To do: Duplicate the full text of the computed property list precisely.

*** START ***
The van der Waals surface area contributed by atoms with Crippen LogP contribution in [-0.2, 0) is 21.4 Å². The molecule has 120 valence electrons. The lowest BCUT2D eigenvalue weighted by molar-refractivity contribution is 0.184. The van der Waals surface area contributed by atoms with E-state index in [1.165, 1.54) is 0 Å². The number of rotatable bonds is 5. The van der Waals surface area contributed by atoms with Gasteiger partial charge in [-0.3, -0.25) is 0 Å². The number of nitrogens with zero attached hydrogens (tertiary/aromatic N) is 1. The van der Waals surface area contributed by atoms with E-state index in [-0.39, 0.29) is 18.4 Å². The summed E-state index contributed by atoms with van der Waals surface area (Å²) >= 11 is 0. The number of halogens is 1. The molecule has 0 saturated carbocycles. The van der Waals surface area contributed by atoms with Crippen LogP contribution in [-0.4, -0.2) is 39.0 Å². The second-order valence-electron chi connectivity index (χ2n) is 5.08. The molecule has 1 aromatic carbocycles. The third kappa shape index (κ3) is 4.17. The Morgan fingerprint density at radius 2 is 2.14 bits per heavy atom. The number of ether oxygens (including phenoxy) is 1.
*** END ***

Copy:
The van der Waals surface area contributed by atoms with Crippen LogP contribution in [-0.2, 0) is 21.4 Å². The molecule has 120 valence electrons. The lowest BCUT2D eigenvalue weighted by molar-refractivity contribution is 0.184. The van der Waals surface area contributed by atoms with E-state index in [1.165, 1.54) is 0 Å². The number of rotatable bonds is 5. The van der Waals surface area contributed by atoms with Gasteiger partial charge in [-0.3, -0.25) is 0 Å². The number of nitrogens with zero attached hydrogens (tertiary/aromatic N) is 1. The van der Waals surface area contributed by atoms with E-state index in [-0.39, 0.29) is 18.4 Å². The summed E-state index contributed by atoms with van der Waals surface area (Å²) >= 11 is 0. The number of halogens is 1. The molecule has 0 saturated carbocycles. The van der Waals surface area contributed by atoms with Crippen LogP contribution in [-0.4, -0.2) is 39.0 Å². The second-order valence-electron chi connectivity index (χ2n) is 5.08. The molecule has 1 aromatic carbocycles. The third kappa shape index (κ3) is 4.17. The Morgan fingerprint density at radius 2 is 2.14 bits per heavy atom. The number of ether oxygens (including phenoxy) is 1.